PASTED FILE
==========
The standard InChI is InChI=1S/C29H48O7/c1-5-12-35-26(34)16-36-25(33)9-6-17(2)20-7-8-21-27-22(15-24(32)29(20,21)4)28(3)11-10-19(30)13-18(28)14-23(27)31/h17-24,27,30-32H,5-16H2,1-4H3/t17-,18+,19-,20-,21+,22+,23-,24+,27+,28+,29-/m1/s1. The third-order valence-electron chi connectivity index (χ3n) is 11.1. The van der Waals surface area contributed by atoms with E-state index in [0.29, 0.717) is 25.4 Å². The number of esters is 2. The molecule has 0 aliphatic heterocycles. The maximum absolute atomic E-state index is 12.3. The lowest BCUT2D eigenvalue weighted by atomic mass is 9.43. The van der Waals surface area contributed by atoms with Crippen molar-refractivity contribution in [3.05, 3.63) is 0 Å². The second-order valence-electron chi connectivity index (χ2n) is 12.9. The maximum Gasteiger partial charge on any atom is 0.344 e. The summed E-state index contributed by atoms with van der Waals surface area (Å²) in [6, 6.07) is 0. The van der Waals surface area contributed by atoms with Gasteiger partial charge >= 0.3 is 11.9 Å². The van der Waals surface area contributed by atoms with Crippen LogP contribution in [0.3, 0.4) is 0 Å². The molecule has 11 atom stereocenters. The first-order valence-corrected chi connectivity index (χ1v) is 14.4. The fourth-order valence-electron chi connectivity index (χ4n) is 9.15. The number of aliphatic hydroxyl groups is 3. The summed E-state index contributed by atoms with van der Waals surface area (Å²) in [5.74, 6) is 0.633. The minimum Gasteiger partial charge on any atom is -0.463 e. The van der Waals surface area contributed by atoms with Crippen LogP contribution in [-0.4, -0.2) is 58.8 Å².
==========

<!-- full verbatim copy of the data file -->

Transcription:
The standard InChI is InChI=1S/C29H48O7/c1-5-12-35-26(34)16-36-25(33)9-6-17(2)20-7-8-21-27-22(15-24(32)29(20,21)4)28(3)11-10-19(30)13-18(28)14-23(27)31/h17-24,27,30-32H,5-16H2,1-4H3/t17-,18+,19-,20-,21+,22+,23-,24+,27+,28+,29-/m1/s1. The third-order valence-electron chi connectivity index (χ3n) is 11.1. The van der Waals surface area contributed by atoms with E-state index in [0.29, 0.717) is 25.4 Å². The number of esters is 2. The molecule has 0 aliphatic heterocycles. The maximum absolute atomic E-state index is 12.3. The lowest BCUT2D eigenvalue weighted by atomic mass is 9.43. The van der Waals surface area contributed by atoms with Crippen molar-refractivity contribution in [3.05, 3.63) is 0 Å². The second-order valence-electron chi connectivity index (χ2n) is 12.9. The maximum Gasteiger partial charge on any atom is 0.344 e. The summed E-state index contributed by atoms with van der Waals surface area (Å²) in [6, 6.07) is 0. The van der Waals surface area contributed by atoms with Gasteiger partial charge >= 0.3 is 11.9 Å². The van der Waals surface area contributed by atoms with Crippen LogP contribution in [0.3, 0.4) is 0 Å². The molecule has 11 atom stereocenters. The first-order valence-corrected chi connectivity index (χ1v) is 14.4. The fourth-order valence-electron chi connectivity index (χ4n) is 9.15. The number of aliphatic hydroxyl groups is 3. The summed E-state index contributed by atoms with van der Waals surface area (Å²) in [5.74, 6) is 0.633. The minimum Gasteiger partial charge on any atom is -0.463 e. The van der Waals surface area contributed by atoms with Crippen LogP contribution in [-0.4, -0.2) is 58.8 Å².